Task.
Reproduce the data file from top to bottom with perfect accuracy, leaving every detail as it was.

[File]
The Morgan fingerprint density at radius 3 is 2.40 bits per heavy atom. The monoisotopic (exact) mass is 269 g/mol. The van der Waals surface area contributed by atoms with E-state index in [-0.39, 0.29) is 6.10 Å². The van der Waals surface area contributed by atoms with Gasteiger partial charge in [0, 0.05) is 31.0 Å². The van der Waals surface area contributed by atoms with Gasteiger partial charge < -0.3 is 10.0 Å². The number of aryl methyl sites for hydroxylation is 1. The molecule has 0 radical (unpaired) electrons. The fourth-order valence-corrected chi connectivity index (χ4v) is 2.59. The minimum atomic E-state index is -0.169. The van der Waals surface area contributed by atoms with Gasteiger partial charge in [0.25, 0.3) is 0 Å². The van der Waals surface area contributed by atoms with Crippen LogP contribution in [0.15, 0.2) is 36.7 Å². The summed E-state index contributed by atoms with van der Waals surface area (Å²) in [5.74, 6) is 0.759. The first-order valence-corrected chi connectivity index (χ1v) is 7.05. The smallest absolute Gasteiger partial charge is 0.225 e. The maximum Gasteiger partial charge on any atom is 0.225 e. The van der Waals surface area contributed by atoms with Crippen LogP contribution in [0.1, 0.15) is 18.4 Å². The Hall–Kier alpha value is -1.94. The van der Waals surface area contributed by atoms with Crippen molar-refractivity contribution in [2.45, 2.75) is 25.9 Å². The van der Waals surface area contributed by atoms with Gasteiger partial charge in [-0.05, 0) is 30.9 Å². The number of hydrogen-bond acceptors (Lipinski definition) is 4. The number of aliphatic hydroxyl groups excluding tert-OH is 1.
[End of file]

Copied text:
The Morgan fingerprint density at radius 3 is 2.40 bits per heavy atom. The monoisotopic (exact) mass is 269 g/mol. The van der Waals surface area contributed by atoms with E-state index in [-0.39, 0.29) is 6.10 Å². The van der Waals surface area contributed by atoms with Gasteiger partial charge in [0, 0.05) is 31.0 Å². The van der Waals surface area contributed by atoms with Gasteiger partial charge < -0.3 is 10.0 Å². The number of aryl methyl sites for hydroxylation is 1. The molecule has 0 radical (unpaired) electrons. The fourth-order valence-corrected chi connectivity index (χ4v) is 2.59. The minimum atomic E-state index is -0.169. The van der Waals surface area contributed by atoms with Gasteiger partial charge in [0.25, 0.3) is 0 Å². The van der Waals surface area contributed by atoms with Crippen LogP contribution in [0.15, 0.2) is 36.7 Å². The summed E-state index contributed by atoms with van der Waals surface area (Å²) in [5.74, 6) is 0.759. The first-order valence-corrected chi connectivity index (χ1v) is 7.05. The smallest absolute Gasteiger partial charge is 0.225 e. The maximum Gasteiger partial charge on any atom is 0.225 e. The van der Waals surface area contributed by atoms with Crippen LogP contribution in [0.1, 0.15) is 18.4 Å². The Hall–Kier alpha value is -1.94. The van der Waals surface area contributed by atoms with Crippen molar-refractivity contribution in [2.45, 2.75) is 25.9 Å². The van der Waals surface area contributed by atoms with Gasteiger partial charge in [-0.05, 0) is 30.9 Å². The number of hydrogen-bond acceptors (Lipinski definition) is 4. The number of aliphatic hydroxyl groups excluding tert-OH is 1.